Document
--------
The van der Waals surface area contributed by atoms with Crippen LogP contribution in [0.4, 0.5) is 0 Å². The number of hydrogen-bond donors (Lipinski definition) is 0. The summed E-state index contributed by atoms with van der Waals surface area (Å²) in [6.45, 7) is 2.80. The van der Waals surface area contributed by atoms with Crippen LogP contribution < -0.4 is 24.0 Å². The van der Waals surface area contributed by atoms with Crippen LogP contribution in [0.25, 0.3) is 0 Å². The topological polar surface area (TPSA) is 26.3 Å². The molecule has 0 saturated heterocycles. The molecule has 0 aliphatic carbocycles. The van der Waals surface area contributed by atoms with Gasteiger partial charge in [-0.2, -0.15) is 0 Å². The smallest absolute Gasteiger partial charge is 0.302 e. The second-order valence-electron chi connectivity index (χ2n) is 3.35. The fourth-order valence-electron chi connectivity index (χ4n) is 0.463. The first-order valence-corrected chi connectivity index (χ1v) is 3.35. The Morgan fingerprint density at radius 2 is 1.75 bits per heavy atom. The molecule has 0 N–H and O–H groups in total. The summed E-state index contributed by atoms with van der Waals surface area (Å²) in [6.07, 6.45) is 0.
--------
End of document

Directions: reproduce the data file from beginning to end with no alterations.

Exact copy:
The van der Waals surface area contributed by atoms with Crippen LogP contribution in [0.4, 0.5) is 0 Å². The number of hydrogen-bond donors (Lipinski definition) is 0. The summed E-state index contributed by atoms with van der Waals surface area (Å²) in [6.45, 7) is 2.80. The van der Waals surface area contributed by atoms with Crippen LogP contribution < -0.4 is 24.0 Å². The van der Waals surface area contributed by atoms with Crippen LogP contribution in [0.25, 0.3) is 0 Å². The topological polar surface area (TPSA) is 26.3 Å². The molecule has 0 saturated heterocycles. The molecule has 0 aliphatic carbocycles. The van der Waals surface area contributed by atoms with Gasteiger partial charge in [-0.2, -0.15) is 0 Å². The smallest absolute Gasteiger partial charge is 0.302 e. The second-order valence-electron chi connectivity index (χ2n) is 3.35. The fourth-order valence-electron chi connectivity index (χ4n) is 0.463. The first-order valence-corrected chi connectivity index (χ1v) is 3.35. The Morgan fingerprint density at radius 2 is 1.75 bits per heavy atom. The molecule has 0 N–H and O–H groups in total. The summed E-state index contributed by atoms with van der Waals surface area (Å²) in [6.07, 6.45) is 0.